these claims by name in its discussion of the sexual-abuse exclusion does not raise a plausible
inference of bad-faith conduct.
Nor does Tolson plausibly allege that defendants sought to “evade the spirit of the
contract” or “willfully render imperfect performance” simply by disclaiming coverage. At best,
her allegations suggest that defendants reviewed her claims against Massage Escape and
determined that they were not covered by Massage Escape’s insurance policy. See Iqbal, 556 U.S.
at 680 (explaining that even where a complaint alleges facts that are “consistent with” unlawful
conduct, it does not “plausibly suggest” that the defendant engaged in such conduct if those facts
are “not only compatible with, but indeed  more likely explained by” an alternative pattern of
“lawful . . . behavior”). Tolson’s allegations are therefore insufficient to state a claim for breach
of the duty of good faith and fair dealing.
TOLSON’S TORT CLAIMS AGAINST HARTFORD AND SENTINEL
In addition to her contractual claims, Tolson brings multiple tort claims against defendants.
In the District of Columbia, an insured may sue an insurer in tort where “the injury to the [insured
is] an independent injury over and above the mere disappointment of [the insured’s] hope to
receive his contracted-for benefit. Put another way, the tort must exist in its own right independent
of the contract, and any duty upon which the tort is based must flow from considerations other
than the contractual relationship.” Choharis, 961 A.2d at 1087 (citation omitted). The D.C. Court
of Appeals has specifically declined to recognize a tort for “bad faith by insurance companies in
the handling of policy claims,” including “failure to conduct good faith investigation of insured’s
claims.” Id. at 1086–87 & n.5.
A. Negligent Failure to Investigate and Defend
Tolson’s first tort claim, for “negligent failure to investigate and defend,” is essentially a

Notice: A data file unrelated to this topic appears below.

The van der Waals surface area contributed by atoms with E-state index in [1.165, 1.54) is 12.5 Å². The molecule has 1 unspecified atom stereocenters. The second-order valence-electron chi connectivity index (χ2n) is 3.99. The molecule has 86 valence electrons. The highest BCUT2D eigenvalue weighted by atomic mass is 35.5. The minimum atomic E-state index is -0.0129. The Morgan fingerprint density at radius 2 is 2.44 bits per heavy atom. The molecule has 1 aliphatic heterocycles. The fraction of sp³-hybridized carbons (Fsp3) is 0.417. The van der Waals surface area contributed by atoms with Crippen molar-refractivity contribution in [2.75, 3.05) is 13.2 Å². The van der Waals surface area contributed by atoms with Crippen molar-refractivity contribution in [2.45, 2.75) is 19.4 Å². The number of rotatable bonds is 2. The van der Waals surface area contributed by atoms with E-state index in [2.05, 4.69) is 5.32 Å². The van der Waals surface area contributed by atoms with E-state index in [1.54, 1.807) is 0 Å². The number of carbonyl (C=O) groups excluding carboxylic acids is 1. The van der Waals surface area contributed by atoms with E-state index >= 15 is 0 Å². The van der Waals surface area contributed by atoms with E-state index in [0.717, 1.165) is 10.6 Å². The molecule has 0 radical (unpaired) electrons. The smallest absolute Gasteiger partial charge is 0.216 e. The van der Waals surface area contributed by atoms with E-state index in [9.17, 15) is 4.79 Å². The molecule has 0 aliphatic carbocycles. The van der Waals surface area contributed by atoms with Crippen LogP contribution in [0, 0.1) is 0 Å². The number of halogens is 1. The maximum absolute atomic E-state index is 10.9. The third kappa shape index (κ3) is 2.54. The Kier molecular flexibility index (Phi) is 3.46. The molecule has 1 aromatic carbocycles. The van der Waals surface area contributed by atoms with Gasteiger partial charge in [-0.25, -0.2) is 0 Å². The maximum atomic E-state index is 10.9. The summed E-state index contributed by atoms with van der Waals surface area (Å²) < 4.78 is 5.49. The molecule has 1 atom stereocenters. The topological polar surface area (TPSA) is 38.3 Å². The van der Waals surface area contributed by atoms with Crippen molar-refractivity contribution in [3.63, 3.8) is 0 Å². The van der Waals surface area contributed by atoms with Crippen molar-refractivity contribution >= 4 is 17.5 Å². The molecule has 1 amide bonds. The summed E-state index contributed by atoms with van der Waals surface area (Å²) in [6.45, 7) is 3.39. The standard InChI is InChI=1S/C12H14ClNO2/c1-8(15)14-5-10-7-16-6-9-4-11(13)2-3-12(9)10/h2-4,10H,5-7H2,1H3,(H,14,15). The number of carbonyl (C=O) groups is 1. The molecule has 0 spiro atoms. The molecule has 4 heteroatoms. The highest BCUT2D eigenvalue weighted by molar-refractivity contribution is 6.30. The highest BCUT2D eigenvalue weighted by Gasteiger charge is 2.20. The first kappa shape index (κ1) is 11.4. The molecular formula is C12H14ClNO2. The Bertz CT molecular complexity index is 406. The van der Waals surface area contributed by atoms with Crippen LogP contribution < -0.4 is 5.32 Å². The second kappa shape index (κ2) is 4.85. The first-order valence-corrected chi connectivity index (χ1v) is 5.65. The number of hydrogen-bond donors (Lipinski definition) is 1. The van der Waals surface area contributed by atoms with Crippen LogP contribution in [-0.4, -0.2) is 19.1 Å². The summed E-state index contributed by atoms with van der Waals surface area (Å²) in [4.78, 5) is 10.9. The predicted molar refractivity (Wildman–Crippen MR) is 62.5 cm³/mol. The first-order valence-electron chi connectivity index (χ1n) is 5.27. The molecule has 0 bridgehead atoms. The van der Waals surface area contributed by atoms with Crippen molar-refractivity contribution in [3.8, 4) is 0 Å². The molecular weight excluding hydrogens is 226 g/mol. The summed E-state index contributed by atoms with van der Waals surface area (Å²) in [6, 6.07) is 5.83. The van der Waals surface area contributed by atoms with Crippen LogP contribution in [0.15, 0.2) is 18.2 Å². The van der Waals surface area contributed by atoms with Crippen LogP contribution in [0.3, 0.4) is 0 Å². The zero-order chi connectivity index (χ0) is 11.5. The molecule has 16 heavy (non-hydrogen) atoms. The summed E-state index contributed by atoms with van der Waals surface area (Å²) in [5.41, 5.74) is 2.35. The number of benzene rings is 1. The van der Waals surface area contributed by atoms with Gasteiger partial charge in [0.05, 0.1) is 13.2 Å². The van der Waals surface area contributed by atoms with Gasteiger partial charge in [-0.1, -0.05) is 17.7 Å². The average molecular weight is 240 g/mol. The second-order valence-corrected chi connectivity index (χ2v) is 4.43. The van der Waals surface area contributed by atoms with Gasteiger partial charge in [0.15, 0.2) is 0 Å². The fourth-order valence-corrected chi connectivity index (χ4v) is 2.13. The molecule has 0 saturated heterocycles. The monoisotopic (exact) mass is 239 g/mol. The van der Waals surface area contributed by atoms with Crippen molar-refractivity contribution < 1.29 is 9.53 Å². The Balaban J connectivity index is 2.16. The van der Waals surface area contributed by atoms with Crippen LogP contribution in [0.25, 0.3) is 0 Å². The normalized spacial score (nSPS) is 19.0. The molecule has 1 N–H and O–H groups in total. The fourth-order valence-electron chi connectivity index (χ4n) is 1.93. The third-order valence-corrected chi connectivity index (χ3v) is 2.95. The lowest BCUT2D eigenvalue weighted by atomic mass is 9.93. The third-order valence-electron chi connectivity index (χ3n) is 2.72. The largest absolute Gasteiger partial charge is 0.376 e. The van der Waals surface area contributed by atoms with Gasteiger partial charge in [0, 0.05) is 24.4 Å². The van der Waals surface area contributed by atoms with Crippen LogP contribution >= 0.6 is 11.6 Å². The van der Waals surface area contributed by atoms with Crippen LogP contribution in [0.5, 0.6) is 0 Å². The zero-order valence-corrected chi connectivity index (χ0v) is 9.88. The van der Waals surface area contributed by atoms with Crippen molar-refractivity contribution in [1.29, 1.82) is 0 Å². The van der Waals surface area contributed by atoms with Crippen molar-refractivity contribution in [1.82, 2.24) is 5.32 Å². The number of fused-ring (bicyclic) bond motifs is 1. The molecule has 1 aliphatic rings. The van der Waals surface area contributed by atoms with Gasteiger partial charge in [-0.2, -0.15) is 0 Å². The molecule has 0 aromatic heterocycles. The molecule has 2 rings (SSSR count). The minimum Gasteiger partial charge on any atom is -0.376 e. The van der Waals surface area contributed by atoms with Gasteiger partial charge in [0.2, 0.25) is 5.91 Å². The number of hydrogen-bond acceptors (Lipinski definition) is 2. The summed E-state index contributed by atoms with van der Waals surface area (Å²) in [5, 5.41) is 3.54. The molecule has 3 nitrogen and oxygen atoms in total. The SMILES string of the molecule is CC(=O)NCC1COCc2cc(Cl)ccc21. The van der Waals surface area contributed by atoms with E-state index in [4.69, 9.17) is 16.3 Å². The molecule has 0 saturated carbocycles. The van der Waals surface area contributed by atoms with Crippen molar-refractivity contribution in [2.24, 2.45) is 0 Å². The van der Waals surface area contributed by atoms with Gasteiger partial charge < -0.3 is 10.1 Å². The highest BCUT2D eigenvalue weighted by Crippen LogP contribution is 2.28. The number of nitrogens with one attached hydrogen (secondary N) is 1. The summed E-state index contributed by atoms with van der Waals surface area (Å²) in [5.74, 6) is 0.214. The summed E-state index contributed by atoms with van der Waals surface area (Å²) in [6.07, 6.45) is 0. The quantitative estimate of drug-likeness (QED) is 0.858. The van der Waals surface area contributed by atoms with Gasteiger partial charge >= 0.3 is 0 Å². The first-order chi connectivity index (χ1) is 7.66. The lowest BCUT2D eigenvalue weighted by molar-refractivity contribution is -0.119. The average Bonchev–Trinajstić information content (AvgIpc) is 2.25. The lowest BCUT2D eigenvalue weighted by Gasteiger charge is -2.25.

reprisal of her claim for breach of the duty of good faith and fair dealing. She alleges that
defendants “had a duty to investigate and fairly evaluate the claims brought by Ms. Tolson against
Massage Escape,” that they “breached [their] duty to Ms. Tolson by failing to evaluate and
investigate [her] negligence, negligence per se, and CPPA claims,” and that “as a direct and
proximate result,” Tolson “suffered substantial damages.” Pl.’s Compl. ¶¶ 52–55.
Even assuming that Tolson’s negligence claims are cognizable under D.C. law, but see
Choharis, 961 A.2d at 1087 (explaining that “[d]isputes relating to the respective obligations of
the parties to an insurance contract should generally be addressed within the principles of law
relating to contracts” and that “bad faith conduct can be compensated within those principles”),
they still fail.
As the Court has already explained, Tolson’s own allegations suggest that
defendants did all of the investigation and evaluation that was required of them under District
law. 11 And in any case, Tolson’s negligence claims do not allege any injury “over and above the
mere disappointment of [her] hope to receive” indemnification on her judgment against Massage
Escape. Id. Thus, defendants’ motion to dismiss will be granted as to Tolson’s negligence claims.